Many optical filtering problems require the use of assemblies of layers with thicknesses that bear no obvious relationship to each other. Here we present the results obtained for a number of examples in which optical monitoring is performed with a change of control wavelengths for each layer of the stack. For this, it is necessary to determine for each layer the different wavelengths that provide an extremum of transmittance when the required thickness is achieved. We show that this leads, in some cases, to making the benefit of error compensation analogous to the well-known method used in the production of quarter-wave stacks. Because ion-assisted deposition and ion-plating techniques are suitable from the point of view of refractive-index reproducibility, optical monitoring can be used at a good level of performance. However, the production of high-quality optical thin films needs more than just the choice of a monitoring process. In particular, problems of uniformity are critical for high-performance coatings. Here we show how uniformity can be determined for each material involved.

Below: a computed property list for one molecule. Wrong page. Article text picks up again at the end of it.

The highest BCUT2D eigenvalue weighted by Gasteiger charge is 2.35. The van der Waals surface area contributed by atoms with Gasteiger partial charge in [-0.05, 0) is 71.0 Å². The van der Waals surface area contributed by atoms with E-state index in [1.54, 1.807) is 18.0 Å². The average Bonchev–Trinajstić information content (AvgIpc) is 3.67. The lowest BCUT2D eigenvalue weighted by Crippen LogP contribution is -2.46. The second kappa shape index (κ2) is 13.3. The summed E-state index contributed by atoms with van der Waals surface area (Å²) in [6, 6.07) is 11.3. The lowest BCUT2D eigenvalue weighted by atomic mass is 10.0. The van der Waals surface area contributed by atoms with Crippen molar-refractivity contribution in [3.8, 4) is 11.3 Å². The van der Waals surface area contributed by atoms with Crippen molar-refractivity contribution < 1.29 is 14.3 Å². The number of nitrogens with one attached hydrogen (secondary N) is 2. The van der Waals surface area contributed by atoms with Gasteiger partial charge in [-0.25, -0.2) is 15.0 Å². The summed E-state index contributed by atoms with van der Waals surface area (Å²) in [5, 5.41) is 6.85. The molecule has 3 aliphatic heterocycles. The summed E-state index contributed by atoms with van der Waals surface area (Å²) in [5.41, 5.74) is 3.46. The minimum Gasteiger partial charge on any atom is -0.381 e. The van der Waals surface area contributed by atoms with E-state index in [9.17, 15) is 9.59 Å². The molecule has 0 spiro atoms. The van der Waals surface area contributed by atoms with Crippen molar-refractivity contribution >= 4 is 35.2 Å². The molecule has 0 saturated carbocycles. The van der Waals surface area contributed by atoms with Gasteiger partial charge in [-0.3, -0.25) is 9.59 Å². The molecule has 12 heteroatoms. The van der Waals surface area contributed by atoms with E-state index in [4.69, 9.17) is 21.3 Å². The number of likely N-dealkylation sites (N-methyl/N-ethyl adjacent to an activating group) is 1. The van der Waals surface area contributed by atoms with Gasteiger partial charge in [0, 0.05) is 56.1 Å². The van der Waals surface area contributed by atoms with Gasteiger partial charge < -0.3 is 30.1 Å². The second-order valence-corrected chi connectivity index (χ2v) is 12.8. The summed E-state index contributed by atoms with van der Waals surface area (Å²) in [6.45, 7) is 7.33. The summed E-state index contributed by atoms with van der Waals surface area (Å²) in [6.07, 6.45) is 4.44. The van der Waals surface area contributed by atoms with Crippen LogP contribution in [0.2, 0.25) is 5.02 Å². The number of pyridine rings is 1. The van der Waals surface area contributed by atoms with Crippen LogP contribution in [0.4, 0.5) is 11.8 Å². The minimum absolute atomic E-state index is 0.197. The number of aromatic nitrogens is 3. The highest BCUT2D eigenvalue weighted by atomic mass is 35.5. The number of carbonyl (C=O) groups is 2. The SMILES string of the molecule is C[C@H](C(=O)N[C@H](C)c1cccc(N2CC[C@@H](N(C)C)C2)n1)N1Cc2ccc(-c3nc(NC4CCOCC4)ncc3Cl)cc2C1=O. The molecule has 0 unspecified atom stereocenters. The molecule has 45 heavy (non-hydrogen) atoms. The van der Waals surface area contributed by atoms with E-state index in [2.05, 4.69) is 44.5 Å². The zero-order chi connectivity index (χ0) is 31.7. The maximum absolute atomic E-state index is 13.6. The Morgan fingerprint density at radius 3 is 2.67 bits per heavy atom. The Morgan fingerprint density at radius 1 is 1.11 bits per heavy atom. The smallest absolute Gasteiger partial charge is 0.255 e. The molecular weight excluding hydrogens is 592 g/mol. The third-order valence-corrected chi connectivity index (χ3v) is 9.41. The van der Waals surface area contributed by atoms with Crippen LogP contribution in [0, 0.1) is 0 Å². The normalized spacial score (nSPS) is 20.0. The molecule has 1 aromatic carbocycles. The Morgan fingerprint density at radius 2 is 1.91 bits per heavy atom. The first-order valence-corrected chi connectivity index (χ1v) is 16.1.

© 1993 Optical Society of America
C. Grèbzes-Besset, F. Chazallet, G. Albrand, and E. Pelletier, "Synthesis and research of the optimum conditions for the optical monitoring of non-quarter-wave multilayers," Appl. Opt. 32, 5612-5618 (1993)